Garage and Family Room addition and extensive remodel of a 1950s house on a wooded suburban site on Mercer Island’s south side. The project includes the incorporation of two repurposed shipping containers.

Types of Structures Necessary for Comfort and Safety Needs of Mining Crews

 

Image Source: https://unsplash.com/photos/u-O2n41d_ps

In every mining, construction, infrastructure site, or even in a simple building, house or shipping container home, we need to consider safety first for the structural facility. Do you manage to see or pass by any construction site to which you can read a lot of safety precautions? These safety measures contribute a significant factor why there is no accident or zero accidents. Besides all the safety precautions, we also need to consider, understand and hear about my employees' preferences and make them relaxed and satisfied. It is necessary to provide them with a comfortable atmosphere and facilities that can treat their home far away from their places. To which, in return, they can provide an efficient and productive output.

Shipping Container Home Addition, Austin, Texas










Interior
About Mark Reynolds Architecture
About Sige&Honey
About Troo Designs


ArchitectMark Reynolds Architecture
Shipping Container Home Addition BuilderSige&Honey
Shipping Container Home Interior Design Troo Designs
Containers 1x20ft
Location Austin, Texas
Year 2016
Area 160 sqft


Patrice Rios, founder of interior design firm Troo Designs and custom shipping container business Sige&Honey, has combined her two loves in a new project in East Austin’s popular Mueller neighborhood.

Designed with local architect Mark Reynolds, the duplex creatively reuses shipping containers as home additions that can serve as guest bedrooms, offices, or art studios. "The intent was to give the homeowner a place where they felt inspired to live and work," says Rios. With one unit already sold, Unit B, which mirrors the same floor plan with more feminine finishes, is being offered for $499,000.

In her discussions with Reynolds, Rios requested that the architecture of the building reflect the shipping containers in the backyard. The modular appearance of the duplex, clad in white Hardie plank siding, mimics the look of a two-story container home. With large windows and 11-foot-tall ceilings, the two-bedroom, three-bath residence feels more spacious than its 1,484 square feet. On the ground floor, the living, dining, and kitchen areas flow into one another; potential guests in the shipping container also have easy access to a full bath of their own. A steel-and-wood floating staircase leads to the second floor, which holds two bedrooms with patio access.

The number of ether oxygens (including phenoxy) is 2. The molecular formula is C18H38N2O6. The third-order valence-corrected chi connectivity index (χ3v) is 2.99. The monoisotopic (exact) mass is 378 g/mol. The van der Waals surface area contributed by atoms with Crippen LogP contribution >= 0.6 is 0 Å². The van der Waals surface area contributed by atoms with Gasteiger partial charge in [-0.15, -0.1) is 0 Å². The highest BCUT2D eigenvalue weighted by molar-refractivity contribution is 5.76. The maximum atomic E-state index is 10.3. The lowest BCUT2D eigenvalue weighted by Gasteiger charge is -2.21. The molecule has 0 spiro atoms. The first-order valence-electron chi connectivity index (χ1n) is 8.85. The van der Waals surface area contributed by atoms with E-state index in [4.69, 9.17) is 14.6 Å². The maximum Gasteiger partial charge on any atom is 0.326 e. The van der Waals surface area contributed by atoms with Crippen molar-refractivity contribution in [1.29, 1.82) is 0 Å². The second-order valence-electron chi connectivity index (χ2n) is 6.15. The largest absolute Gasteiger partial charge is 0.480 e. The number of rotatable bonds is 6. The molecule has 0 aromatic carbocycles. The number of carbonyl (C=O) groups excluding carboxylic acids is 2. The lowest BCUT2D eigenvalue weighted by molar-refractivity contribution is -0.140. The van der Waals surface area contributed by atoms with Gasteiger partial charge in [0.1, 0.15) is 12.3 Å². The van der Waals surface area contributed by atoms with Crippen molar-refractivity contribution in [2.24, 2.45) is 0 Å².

"This home brings a downtown high-rise feel with your own private work space and is literally steps away from one of the most popular neighborhoods in Austin," says Rios. "The east side is vibrant, funky, and very open to new concepts. There is no other place I would have rather built my first home including the shipping containers." 

3 Bedroom Shipping Container Home, Bruce Township, Michigan








Construction Process
About Three Squared




ProjectEbeling House
BuilderThree Squared, Inc.
Containers6
Area 2,600 sf
Bedrooms3
Bathrooms2.5
Year2018
LocationBruce Township, MI, USA

Description by Three Squared

The Ebeling House shipping container home is a unique hybrid construction utilizing both traditional lumber framing and shipping containers to create a spacious 2.5 bath, 3 bedroom shipping container home complete with open concept dining/living/kitchen, a home office, laundry room, a generously sized pantry, and an attached three car garage with a workshop.

4000 sqft 4 Bedroom Shipping Container Home, New Jersey


Interiors
4 Bedroom Shipping Container Home Plans
Video
Time Lapse of the Construction Process
About Adam Kalkin




ArchitectAdam Kalkin
Containers9x40ft HC
Area4,000 square foot
Bedrooms4
Bathrooms3.5
Year2008
Price (2018)$875,000
Location3 Linfield Lane, Califon, New Jersey, USA

Description by thegosselingroup

Nestled on a cul-de-sac at the end of a private road in charming Califon, NJ, this 4,000 square foot, 3.1 baths, 4 bedrooms shipping container home sits on just over 3 acres, about one third of which is forest.

After winding through the beautiful pastoral roads of Hunterdon County, just an hour from New York City’s Holland Tunnel, you arrive at a custom-designed checkerboard steel gate that opens to the curved driveway of this one-of-kind modern home designed by renowned architect, Adam Kalkin.